Protests ahead of Jacob Zuma no-confidence vote


Protests broke out across South Africa’s northern province of Gauteng on Tuesday ahead of the no-confidence vote against President Jacob Zuma.

The protesters for and against the vote, blocked roads, in the commercial hub Johannesburg and capital Pretoria, with burning tyres and rocks as early as 4am local time.

The Johannesburg Metro Police Department (JMPD) confirmed the protests were related to the motion to force President Zuma to quit.

Lawmakers are set to vote in the no-confidence motion on Tuesday afternoon.

Bus services were disrupted by the blockades‚ forcing transport firms to suspend operations.

“Rea Vaya buses are not operating this morning due to road blockages in Soweto. Passengers will be updated on the situation during the day,” tweeted Johannesburg’s largest bus company.


Among the areas in Johannesburg and Pretoria that were most affected include Soweto, Zandspruit, Booysens, Turffontein, Soshanguve, Atteredgeville and Mamelodi.

JMPD spokesperson Wayne Minaar urged motorists to be careful.

“Soweto and Turffontein residents burnt tyres and blockaded streets from around 4am on Tuesday morning.

READ: Pressure on Zuma as ANC meets

Roads leading from the Soweto highway have been blocked as protesters placed rocks on the road,” said Mr Minaar. Michael Sun, an official at the Mayor’s office, said the protests had not been approved and were illegal.

“We received reports yesterday [Monday] that political parties will be embarking on protest action; some are very peaceful and have displayed placards over the bridges but some are obviously violent with burning of tyres and placing of rocks on the roads. This is creating a bit of chaos in our city and roads,” Mr Sun said in a statement.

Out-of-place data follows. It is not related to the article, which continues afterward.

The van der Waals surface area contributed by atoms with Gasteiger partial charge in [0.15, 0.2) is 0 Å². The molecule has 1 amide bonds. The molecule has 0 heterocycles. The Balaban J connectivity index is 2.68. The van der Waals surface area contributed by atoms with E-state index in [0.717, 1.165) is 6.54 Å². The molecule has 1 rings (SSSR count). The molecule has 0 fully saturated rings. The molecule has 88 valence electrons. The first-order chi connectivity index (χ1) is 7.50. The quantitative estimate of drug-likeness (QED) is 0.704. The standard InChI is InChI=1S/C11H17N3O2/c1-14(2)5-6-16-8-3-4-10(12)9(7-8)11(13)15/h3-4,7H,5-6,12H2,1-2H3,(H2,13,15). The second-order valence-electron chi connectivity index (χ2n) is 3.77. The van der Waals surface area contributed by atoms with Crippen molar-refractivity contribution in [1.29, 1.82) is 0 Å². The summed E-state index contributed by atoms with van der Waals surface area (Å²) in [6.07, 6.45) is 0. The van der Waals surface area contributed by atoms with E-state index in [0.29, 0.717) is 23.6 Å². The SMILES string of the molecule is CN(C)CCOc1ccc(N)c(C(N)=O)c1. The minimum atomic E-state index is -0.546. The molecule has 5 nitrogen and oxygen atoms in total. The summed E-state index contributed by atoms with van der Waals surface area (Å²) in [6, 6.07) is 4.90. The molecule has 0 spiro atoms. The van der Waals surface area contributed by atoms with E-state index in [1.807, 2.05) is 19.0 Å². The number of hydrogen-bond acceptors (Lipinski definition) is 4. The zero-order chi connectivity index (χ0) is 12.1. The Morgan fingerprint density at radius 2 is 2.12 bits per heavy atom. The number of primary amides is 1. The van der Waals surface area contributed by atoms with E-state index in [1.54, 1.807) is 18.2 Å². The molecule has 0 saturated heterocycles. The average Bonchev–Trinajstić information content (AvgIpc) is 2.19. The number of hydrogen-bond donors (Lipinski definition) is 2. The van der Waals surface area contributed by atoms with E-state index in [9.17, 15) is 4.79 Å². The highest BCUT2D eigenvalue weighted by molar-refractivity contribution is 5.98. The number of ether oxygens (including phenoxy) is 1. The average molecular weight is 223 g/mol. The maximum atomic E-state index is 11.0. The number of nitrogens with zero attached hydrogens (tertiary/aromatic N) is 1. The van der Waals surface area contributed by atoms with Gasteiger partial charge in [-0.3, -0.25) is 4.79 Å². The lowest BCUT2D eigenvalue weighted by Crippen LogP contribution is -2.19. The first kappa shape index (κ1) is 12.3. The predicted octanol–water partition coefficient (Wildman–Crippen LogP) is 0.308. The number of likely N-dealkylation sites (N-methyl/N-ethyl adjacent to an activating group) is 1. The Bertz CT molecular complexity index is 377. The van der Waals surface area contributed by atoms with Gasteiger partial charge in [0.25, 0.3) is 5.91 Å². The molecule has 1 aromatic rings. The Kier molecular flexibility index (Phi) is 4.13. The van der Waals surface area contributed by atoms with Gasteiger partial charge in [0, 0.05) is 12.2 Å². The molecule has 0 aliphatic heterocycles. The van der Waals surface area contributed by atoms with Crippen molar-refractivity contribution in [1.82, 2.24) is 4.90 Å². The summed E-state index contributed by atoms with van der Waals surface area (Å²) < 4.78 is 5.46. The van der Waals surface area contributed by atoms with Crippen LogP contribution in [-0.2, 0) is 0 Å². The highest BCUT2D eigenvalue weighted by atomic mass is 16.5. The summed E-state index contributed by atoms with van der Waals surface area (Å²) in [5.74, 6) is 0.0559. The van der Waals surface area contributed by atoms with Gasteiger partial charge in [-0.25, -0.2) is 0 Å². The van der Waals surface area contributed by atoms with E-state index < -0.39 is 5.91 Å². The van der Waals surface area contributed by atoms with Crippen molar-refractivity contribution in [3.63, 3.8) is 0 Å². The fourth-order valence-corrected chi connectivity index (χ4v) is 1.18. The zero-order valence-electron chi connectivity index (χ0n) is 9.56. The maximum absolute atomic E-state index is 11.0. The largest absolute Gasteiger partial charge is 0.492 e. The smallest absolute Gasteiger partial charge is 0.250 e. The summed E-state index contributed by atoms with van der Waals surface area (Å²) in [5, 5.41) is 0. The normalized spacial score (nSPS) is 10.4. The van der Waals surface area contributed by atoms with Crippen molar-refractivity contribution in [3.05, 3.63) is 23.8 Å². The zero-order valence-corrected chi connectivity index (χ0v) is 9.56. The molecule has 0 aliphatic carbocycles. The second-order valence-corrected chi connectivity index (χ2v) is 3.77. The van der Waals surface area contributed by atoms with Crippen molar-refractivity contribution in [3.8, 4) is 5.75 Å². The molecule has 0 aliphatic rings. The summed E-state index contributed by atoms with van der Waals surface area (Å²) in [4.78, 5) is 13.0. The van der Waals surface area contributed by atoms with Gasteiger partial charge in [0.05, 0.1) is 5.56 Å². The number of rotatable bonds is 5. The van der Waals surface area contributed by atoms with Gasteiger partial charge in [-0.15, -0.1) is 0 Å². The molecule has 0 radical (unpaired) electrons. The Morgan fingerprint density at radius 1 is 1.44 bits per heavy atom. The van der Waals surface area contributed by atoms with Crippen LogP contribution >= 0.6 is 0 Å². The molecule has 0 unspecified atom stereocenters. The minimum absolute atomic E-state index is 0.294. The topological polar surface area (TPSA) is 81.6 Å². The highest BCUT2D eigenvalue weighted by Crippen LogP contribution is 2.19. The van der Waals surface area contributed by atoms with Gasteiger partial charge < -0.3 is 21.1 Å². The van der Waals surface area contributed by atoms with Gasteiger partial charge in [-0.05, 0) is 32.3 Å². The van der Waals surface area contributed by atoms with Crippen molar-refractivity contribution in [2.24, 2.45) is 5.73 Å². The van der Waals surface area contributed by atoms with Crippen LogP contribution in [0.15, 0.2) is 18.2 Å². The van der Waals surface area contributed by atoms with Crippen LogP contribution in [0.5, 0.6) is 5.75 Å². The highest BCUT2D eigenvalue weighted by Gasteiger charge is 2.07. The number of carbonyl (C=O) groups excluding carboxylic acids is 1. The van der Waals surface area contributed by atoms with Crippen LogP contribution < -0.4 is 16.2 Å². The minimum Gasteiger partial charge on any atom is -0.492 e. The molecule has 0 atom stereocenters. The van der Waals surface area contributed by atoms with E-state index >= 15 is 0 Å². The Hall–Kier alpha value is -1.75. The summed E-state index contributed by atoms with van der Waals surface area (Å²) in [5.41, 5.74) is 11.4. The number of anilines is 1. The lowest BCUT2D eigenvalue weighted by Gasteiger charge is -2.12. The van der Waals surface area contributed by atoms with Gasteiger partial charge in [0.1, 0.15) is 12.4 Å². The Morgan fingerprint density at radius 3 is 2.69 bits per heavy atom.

In Cape Town, a port city on the southwest Coast where Parliament is located, the city authorities approved protests for Tuesday afternoon.

Thousands are expected to march in separate protests in support or against President Zuma.

Mr Zuma faces his eighth motion of no-confidence on Tuesday afternoon and, for the first time, it will be a secret ballot.   

READ: Rival S.African parties unite at anti-Zuma protest

But the ANC — which holds a large majority in parliament — said it expected its members to easily defeat the no-confidence motion.

Several opposition parties led thousands of anti-Zuma protesters to the national assembly in Cape Town ahead of the parliamentary session due to begin at 2:00 pm (1200 GMT). “ANC MPs now have no excuse.


They must use their vote… to remove Jacob Zuma,” the main opposition Democratic Alliance party said after the speaker of parliament made a surprise decision Monday to hold the ballot in secret. Zuma has survived several previous parliamentary votes that were held without secret balloting.

A 201-vote majority would be needed to remove him from power, and the ANC holds 249 seats in the 400-seat parliament. His cabinet would also be forced to resign.

“Mbete’s decision was made knowing that Zuma will be secure,” said Darias Jonker of the New York-based Eurasia political analysis consultancy.

“The vast majority of ANC MPs are not willing to risk the stability of the party in order to remove Zuma in this fashion.”

Zuma, 75, is due to step down as head of the ANC in December, and as president before the 2019 general election — lessening pressure for his party to trigger imminent change.

Lt-Gen Leonard Ngondi takes over as head of joint force

‘El Chapo’ moves to hire top-flight NY mafia defender